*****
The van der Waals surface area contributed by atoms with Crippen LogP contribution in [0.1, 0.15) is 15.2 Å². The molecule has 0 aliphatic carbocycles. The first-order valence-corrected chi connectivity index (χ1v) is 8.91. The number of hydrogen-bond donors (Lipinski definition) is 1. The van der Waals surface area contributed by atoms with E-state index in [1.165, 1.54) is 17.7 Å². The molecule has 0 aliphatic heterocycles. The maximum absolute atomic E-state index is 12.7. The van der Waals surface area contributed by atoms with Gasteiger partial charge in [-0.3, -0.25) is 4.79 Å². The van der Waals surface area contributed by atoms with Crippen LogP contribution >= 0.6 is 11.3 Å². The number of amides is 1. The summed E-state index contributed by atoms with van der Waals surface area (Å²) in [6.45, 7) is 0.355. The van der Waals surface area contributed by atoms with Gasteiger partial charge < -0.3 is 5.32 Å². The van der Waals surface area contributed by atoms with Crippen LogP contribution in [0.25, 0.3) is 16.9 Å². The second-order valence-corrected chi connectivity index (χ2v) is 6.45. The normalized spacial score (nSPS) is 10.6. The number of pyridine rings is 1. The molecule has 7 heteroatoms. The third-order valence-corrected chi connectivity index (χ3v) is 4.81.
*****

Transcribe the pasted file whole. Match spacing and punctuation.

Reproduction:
The van der Waals surface area contributed by atoms with Crippen LogP contribution in [0.1, 0.15) is 15.2 Å². The molecule has 0 aliphatic carbocycles. The first-order valence-corrected chi connectivity index (χ1v) is 8.91. The number of hydrogen-bond donors (Lipinski definition) is 1. The van der Waals surface area contributed by atoms with E-state index in [1.165, 1.54) is 17.7 Å². The molecule has 0 aliphatic heterocycles. The maximum absolute atomic E-state index is 12.7. The van der Waals surface area contributed by atoms with Gasteiger partial charge in [-0.3, -0.25) is 4.79 Å². The van der Waals surface area contributed by atoms with Crippen LogP contribution >= 0.6 is 11.3 Å². The number of amides is 1. The summed E-state index contributed by atoms with van der Waals surface area (Å²) in [6.45, 7) is 0.355. The van der Waals surface area contributed by atoms with Gasteiger partial charge < -0.3 is 5.32 Å². The van der Waals surface area contributed by atoms with Crippen LogP contribution in [0.25, 0.3) is 16.9 Å². The second-order valence-corrected chi connectivity index (χ2v) is 6.45. The normalized spacial score (nSPS) is 10.6. The number of pyridine rings is 1. The molecule has 7 heteroatoms. The third-order valence-corrected chi connectivity index (χ3v) is 4.81.